Cricket: Taylor pays for his sportsmanship

Australia 362-6 dec & 265-4 dec Derbyshire 257-9 dec & 371-9 Derbyshire win by one wicket
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The Independent Online
Mark Taylor may be a man with a cloud hanging over his personal form, but his generosity in keeping Derbyshire in a game that could easily have been stifled was sportsmanship of the highest order. That is not to say he gifted the match Derbyshire's way, for no self-respecting Aussie would do that. Just that he kept to his early tour promise of playing exciting cricket.

And what excitement. In an afternoon that was dominated first by Chris Adams, then by Shane Warne and finally by Dean Jones, the climax could not have been any better timed, as the home team chased the 371 runs from 69 overs needed for victory.

With 11 runs wanted from 11 balls, Derbyshire's No 11, Kevin Dean, came in to face Warne, who had just taken his seventh wicket. Undeterred that he was about to face the greatest spinner of his generation, Dean crisply popped his first ball neatly over the in-field for four.

Seven balls later, after a few scrambled singles and a clumsy overthrow for two by Greg Blewett, Dean hit the winning runs as he flat-batted Brendon Julian through the covers. Derbyshire had beaten Australia by one wicket and in doing so run up the highest fourth-innings total in their history.

Speaking afterwards Jones paid tribute to Adams, as well as Paul Aldred, whose father passed away last week. "It will do the boys good," he said. Mind you, he also pointed out that the game had needed three declarations to set it up and that Australia were operating without the services of Andy Bichel and Jason Gillespie, whose bruised toe will hinder him but not keep him out of Thursday's Test match.

Before the thrill of the chase overtook events, the day looked as if it would centre round Adams and Taylor. Taylor's form has long been the subject of discussion in cricket circles and beyond. But with the talk, if not the man, close to reaching crisis point, the saga of Adams, Derbyshire's top scorer, has at least deflected some of the attention away from the Australian captain.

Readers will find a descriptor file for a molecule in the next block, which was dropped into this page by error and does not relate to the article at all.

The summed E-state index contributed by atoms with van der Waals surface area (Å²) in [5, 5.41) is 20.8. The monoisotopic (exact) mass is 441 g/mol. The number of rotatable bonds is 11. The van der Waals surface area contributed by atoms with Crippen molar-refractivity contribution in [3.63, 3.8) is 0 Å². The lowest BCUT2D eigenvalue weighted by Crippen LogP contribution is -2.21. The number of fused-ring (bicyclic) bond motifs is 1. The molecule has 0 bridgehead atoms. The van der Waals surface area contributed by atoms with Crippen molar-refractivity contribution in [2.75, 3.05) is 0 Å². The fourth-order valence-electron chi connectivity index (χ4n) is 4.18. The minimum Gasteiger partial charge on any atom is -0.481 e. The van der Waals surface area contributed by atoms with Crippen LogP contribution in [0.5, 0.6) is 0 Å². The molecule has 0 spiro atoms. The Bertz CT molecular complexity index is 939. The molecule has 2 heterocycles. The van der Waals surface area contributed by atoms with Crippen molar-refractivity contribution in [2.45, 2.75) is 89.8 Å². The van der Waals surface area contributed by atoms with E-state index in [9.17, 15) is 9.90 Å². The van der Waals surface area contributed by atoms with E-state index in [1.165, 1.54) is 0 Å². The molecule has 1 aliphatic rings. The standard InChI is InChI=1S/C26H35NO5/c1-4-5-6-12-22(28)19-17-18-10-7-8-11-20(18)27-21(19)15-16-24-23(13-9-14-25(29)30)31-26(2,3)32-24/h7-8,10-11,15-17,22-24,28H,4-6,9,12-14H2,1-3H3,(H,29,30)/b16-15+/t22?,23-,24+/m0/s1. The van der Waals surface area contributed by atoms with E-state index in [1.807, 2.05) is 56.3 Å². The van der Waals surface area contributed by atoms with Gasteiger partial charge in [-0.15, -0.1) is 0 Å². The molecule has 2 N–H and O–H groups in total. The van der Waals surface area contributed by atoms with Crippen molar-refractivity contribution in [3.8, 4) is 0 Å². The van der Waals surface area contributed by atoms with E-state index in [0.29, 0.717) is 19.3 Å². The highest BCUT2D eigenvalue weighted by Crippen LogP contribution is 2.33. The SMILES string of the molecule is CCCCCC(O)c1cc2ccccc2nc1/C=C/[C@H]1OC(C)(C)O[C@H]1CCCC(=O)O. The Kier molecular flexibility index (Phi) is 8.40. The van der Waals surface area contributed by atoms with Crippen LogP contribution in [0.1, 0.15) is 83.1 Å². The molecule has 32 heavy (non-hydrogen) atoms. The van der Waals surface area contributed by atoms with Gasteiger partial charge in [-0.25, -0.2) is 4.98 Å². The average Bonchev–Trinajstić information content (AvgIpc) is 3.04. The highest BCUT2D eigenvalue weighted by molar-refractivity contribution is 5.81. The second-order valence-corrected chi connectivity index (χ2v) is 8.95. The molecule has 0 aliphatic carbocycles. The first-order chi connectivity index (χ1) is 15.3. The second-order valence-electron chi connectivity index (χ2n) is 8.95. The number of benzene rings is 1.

Taylor, a man now used to the terse press conference, was clearly more worried about the injuries his side are now carrying than the loss itself, though these are habits that the whole of Australia will be lamenting and sharpening their knives over.

"My main concern is the injuries and I don't think I'll have 11 fit blokes for the Test. I'm not overly concerned about the result as the top order all had a hit."

Talking about the growing concern over his own form, he said that the 63 he scored here "didn't make a difference. I've got to play in the Test match, it wouldn't be fair to expect guys like Michael Slater to play without having had a first-class knock."

Adams, fined overnight by Derbyshire for showing dissent to the umpire Vanburn Holder, yesterday top-scored with a violent innings of 91 that took just 76 balls. It was clearly the outpourings of a troubled young man, frustrated by matters that go far beyond the initial incident - which included a few choice words with the Aussies - and the fine.

Adams's position in the matter only really became clear when Derbyshire issued a statement through their chairman, Mike Horton. The club gave Adams until lunchtime yesterday to agree to pay the fine. He did not, and now has 14 days in which to lodge an appeal with the English Cricket Board's discipline committee.

Ironically, when Derbyshire were releasing the statement, Adams was busy battering Shane Warne and Michael Bevan to all parts of the ground. In one Warne over, Adams hit two fours and a six. Later he collared Bevan for three fours in four balls as Derbyshire's run chase gained dangerous impetus.

Even when he perished, caught at deep mid-wicket by Glenn McGrath off Warne, Derbyshire continued their mission through their captain, Jones, and a tail that wagged furiously.

Jones, who scored 57, marshalled his lower order quite brilliantly, as 80 runs wre added for the last three wickets. If England can do the same under less generous circumstances, beating the Australians could once again become an English disease.

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